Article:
"Three" Essential Estate Planning Documents
If you search the internet about estate planning strategies, you may read about the “three most important documents” you need for estate planning: a will, living trust, and durable power of attorney. They're right: you absolutely should have these documents as part of your estate planning strategy to assure that your desires are met and to minimize conflict among your family members or intended beneficiaries in the event of your death or disability, as well as to minimize the delays and expense of probate and tax liability.
Anyone who is married, has children, or has assets that they would like to give to a particular person or charity in the event of their death (i.e., everyone) needs a will. A will (sometimes called a last will and testament) is a legal document that directs how your estate should be distributed, who should raise and care for your children, and other important matters in the event you die. If you don’t have a will, you don’t get to decide—your estate will be distributed according to state law and a judge will decide who raises and provides for your children. A will allows you to decide who will serve as estate administrator, who receives distributions and any specific assets you want to give to particular people or charities, as well as who raises your children and manages their finances until they are old enough to make their own decisions. These are important decisions that only you should make—not state legislators or a judge. Without a will, your estate may pass to a relative you despise, or, if you have no surviving relatives, to the state. If you don’t care, fine. If you do, make a will!
A “Living Will”
A “living will” (also known as a directive to physicians, sometimes confused with a living trust) is a document that provides instruction to health care providers and your family about how you want them to respond if you are critically injured or terminally ill and require extraordinary efforts to save your life should you be unable to do so due to incapacitation. If you wind up brain dead as a result of an auto accident with no reasonable chance of recovery, do you want to remain on life support indefinitely if it means prolonging the financial and emotional burden on your loved ones? You can and should decide while you are alive rather than placing the burden on others, but your decision can only be honored if you put it in writing. Otherwise, your physician or hospital medical personnel may have no choice but to try to save your life, at potentially great financial and emotional expense to your family, who will be powerless to do anything about it. Or a guardian may need to be appointed to represent your best interests, also at great cost and delay. It is best to make your decision now instead of leaving it to chance.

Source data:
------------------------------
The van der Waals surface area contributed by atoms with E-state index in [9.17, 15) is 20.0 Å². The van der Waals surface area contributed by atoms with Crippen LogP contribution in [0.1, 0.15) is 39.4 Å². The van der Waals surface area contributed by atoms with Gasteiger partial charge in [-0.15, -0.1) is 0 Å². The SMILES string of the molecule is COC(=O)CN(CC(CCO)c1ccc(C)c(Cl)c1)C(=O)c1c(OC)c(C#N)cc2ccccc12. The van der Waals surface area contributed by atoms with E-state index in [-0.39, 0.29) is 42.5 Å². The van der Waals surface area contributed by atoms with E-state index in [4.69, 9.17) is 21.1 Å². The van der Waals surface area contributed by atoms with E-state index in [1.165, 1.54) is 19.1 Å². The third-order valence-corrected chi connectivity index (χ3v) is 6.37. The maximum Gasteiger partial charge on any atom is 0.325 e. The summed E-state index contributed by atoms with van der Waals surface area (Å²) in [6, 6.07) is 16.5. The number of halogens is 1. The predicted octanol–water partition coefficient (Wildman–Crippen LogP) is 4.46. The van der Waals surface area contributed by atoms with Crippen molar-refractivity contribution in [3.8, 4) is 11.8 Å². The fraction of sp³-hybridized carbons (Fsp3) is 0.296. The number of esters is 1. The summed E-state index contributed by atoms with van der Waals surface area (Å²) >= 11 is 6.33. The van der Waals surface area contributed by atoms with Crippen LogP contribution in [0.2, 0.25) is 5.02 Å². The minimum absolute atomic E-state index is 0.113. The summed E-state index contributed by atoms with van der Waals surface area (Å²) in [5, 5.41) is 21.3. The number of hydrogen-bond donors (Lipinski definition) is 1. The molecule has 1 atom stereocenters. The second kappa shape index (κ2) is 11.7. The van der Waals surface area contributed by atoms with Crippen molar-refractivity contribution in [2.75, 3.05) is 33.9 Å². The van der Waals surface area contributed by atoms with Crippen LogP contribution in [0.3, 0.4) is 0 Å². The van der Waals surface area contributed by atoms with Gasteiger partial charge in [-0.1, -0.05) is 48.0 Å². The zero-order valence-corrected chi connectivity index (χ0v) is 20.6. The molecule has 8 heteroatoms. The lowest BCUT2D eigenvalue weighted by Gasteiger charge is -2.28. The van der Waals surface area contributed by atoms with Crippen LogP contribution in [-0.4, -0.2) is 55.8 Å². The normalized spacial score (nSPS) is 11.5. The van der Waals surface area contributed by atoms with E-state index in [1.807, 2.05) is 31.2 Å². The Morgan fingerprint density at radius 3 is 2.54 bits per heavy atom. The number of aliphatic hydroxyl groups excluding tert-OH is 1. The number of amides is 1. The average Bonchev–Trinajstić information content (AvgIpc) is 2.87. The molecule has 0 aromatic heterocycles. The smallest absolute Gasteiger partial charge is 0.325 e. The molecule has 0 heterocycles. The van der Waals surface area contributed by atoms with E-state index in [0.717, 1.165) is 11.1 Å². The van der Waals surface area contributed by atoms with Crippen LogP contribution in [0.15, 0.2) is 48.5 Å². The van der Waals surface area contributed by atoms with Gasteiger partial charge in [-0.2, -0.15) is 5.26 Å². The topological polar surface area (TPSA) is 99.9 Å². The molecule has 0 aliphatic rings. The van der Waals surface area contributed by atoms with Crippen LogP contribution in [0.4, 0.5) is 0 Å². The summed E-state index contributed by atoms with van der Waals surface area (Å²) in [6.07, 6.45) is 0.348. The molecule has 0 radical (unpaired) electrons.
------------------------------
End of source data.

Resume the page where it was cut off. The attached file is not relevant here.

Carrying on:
A Durable Power of Attorney
A durable power of attorney designates a person you want to have authority to make financial and/or health care decisions for you if you are unable to do so for any reason. A durable power of attorney is different than a regular power of attorney, because it is effective even after you become unable to make decisions yourself, whereas a regular or “general” power of attorney ceases to be effective if you become legally incompetent to make your own decisions. A durable power of attorney can designate an agent for both health care and financial decisions, but it may be advisable to appoint a different person as agent for financial decisions than the agent appointed for health care decisions (especially if the appointed agent could benefit financially from decisions regarding your medical care), provided they can work cooperatively. A power of attorney can provide broad general powers, or it can provide for limited powers such as paying bills, selling real estate or making other specified actions. A power of attorney can be effective immediately, or it can be effective only when you become unable to make decisions yourself. Without a power of attorney, family members or trusted advisors cannot make important and potentially life-saving decisions for you or that you would want; it would require a court-appointed guardian potentially involving considerable delay and expense to make decisions that you may not desire. Many people are understandably reluctant to turn over control over financial or medical decisions to someone else. However, giving a trusted family member, friend, or professional power of attorney can be enormously beneficial to you and your loved ones if you should become incapacitated or otherwise unable to make your own decisions when important decisions need to be made. Deciding who you can trust with these decisions, and whether you can entrust the same person to manage your health care and financial decisions if you can’t, requires careful consideration. They are definitely decisions you should make before you become incapacitated, that should be discussed with your family attorney, accountant, and physician.